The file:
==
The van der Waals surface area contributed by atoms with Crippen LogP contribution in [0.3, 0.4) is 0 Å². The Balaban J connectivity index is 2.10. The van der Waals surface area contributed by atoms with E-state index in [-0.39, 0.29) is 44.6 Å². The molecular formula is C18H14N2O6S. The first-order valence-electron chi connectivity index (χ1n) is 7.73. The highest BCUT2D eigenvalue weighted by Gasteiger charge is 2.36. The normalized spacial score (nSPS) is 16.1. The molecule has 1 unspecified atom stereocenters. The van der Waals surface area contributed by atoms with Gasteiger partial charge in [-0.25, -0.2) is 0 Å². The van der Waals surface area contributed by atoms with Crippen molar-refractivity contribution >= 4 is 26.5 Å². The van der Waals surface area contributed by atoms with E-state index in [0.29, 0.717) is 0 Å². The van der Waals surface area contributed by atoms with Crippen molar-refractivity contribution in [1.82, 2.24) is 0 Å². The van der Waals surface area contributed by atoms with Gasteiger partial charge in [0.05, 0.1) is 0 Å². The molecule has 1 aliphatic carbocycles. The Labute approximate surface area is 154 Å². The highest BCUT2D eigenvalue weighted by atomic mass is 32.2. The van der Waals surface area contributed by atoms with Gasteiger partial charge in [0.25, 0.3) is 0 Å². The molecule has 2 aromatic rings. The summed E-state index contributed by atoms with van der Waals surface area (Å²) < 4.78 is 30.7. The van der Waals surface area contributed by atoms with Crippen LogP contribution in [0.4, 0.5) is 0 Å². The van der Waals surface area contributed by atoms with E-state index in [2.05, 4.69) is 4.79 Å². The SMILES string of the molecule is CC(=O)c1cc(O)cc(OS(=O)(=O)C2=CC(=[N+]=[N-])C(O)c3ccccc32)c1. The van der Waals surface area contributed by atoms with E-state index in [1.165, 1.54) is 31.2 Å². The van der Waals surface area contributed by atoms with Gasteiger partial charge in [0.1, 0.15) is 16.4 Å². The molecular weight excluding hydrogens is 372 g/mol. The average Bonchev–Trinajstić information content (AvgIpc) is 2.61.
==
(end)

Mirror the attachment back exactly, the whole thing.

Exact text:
The van der Waals surface area contributed by atoms with Crippen LogP contribution in [0.3, 0.4) is 0 Å². The Balaban J connectivity index is 2.10. The van der Waals surface area contributed by atoms with E-state index in [-0.39, 0.29) is 44.6 Å². The molecular formula is C18H14N2O6S. The first-order valence-electron chi connectivity index (χ1n) is 7.73. The highest BCUT2D eigenvalue weighted by Gasteiger charge is 2.36. The normalized spacial score (nSPS) is 16.1. The molecule has 1 unspecified atom stereocenters. The van der Waals surface area contributed by atoms with Gasteiger partial charge in [-0.25, -0.2) is 0 Å². The van der Waals surface area contributed by atoms with Crippen molar-refractivity contribution >= 4 is 26.5 Å². The van der Waals surface area contributed by atoms with E-state index in [0.29, 0.717) is 0 Å². The van der Waals surface area contributed by atoms with Crippen molar-refractivity contribution in [1.82, 2.24) is 0 Å². The van der Waals surface area contributed by atoms with Gasteiger partial charge in [0.05, 0.1) is 0 Å². The molecule has 1 aliphatic carbocycles. The Labute approximate surface area is 154 Å². The highest BCUT2D eigenvalue weighted by atomic mass is 32.2. The van der Waals surface area contributed by atoms with Gasteiger partial charge in [0.25, 0.3) is 0 Å². The molecule has 2 aromatic rings. The summed E-state index contributed by atoms with van der Waals surface area (Å²) < 4.78 is 30.7. The van der Waals surface area contributed by atoms with Crippen LogP contribution in [0.4, 0.5) is 0 Å². The van der Waals surface area contributed by atoms with E-state index in [2.05, 4.69) is 4.79 Å². The SMILES string of the molecule is CC(=O)c1cc(O)cc(OS(=O)(=O)C2=CC(=[N+]=[N-])C(O)c3ccccc32)c1. The van der Waals surface area contributed by atoms with E-state index in [1.165, 1.54) is 31.2 Å². The van der Waals surface area contributed by atoms with Gasteiger partial charge in [0.1, 0.15) is 16.4 Å². The molecular weight excluding hydrogens is 372 g/mol. The average Bonchev–Trinajstić information content (AvgIpc) is 2.61.